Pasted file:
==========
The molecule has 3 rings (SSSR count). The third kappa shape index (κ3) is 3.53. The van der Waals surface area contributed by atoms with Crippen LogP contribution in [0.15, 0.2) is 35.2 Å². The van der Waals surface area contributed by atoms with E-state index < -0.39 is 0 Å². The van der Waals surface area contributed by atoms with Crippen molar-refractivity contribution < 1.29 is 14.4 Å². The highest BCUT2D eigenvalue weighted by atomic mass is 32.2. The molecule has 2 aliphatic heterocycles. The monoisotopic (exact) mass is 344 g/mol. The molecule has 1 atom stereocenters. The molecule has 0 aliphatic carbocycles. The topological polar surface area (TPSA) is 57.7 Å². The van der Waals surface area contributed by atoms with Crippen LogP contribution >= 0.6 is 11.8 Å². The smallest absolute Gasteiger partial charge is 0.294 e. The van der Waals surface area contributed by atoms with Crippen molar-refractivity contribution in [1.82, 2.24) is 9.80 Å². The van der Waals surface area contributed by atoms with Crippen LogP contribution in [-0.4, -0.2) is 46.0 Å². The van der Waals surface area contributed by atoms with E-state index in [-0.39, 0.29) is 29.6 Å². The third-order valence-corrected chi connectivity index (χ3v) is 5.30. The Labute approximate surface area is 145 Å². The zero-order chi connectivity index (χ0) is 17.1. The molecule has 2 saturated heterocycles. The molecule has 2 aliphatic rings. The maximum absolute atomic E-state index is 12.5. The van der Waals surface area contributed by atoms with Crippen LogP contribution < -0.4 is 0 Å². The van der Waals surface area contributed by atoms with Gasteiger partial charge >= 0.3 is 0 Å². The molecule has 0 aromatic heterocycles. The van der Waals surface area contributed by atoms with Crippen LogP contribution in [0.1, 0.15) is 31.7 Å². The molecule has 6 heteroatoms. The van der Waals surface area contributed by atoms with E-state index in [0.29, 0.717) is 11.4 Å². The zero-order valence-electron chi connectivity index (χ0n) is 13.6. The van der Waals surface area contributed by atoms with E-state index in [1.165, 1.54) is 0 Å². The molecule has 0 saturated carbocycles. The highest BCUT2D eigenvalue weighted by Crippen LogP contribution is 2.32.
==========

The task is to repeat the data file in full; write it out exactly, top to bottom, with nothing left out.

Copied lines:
The molecule has 3 rings (SSSR count). The third kappa shape index (κ3) is 3.53. The van der Waals surface area contributed by atoms with Crippen LogP contribution in [0.15, 0.2) is 35.2 Å². The van der Waals surface area contributed by atoms with E-state index < -0.39 is 0 Å². The van der Waals surface area contributed by atoms with Crippen molar-refractivity contribution < 1.29 is 14.4 Å². The highest BCUT2D eigenvalue weighted by atomic mass is 32.2. The molecule has 2 aliphatic heterocycles. The monoisotopic (exact) mass is 344 g/mol. The molecule has 1 atom stereocenters. The molecule has 0 aliphatic carbocycles. The topological polar surface area (TPSA) is 57.7 Å². The van der Waals surface area contributed by atoms with Crippen LogP contribution >= 0.6 is 11.8 Å². The smallest absolute Gasteiger partial charge is 0.294 e. The van der Waals surface area contributed by atoms with Crippen molar-refractivity contribution in [1.82, 2.24) is 9.80 Å². The van der Waals surface area contributed by atoms with Crippen LogP contribution in [-0.4, -0.2) is 46.0 Å². The van der Waals surface area contributed by atoms with E-state index in [-0.39, 0.29) is 29.6 Å². The third-order valence-corrected chi connectivity index (χ3v) is 5.30. The Labute approximate surface area is 145 Å². The zero-order chi connectivity index (χ0) is 17.1. The molecule has 2 saturated heterocycles. The molecule has 2 aliphatic rings. The maximum absolute atomic E-state index is 12.5. The van der Waals surface area contributed by atoms with Crippen LogP contribution < -0.4 is 0 Å². The van der Waals surface area contributed by atoms with Gasteiger partial charge >= 0.3 is 0 Å². The molecule has 0 aromatic heterocycles. The van der Waals surface area contributed by atoms with Crippen LogP contribution in [0.1, 0.15) is 31.7 Å². The molecule has 6 heteroatoms. The van der Waals surface area contributed by atoms with E-state index in [0.29, 0.717) is 11.4 Å². The zero-order valence-electron chi connectivity index (χ0n) is 13.6. The van der Waals surface area contributed by atoms with E-state index in [1.165, 1.54) is 0 Å². The molecule has 0 saturated carbocycles. The highest BCUT2D eigenvalue weighted by Crippen LogP contribution is 2.32.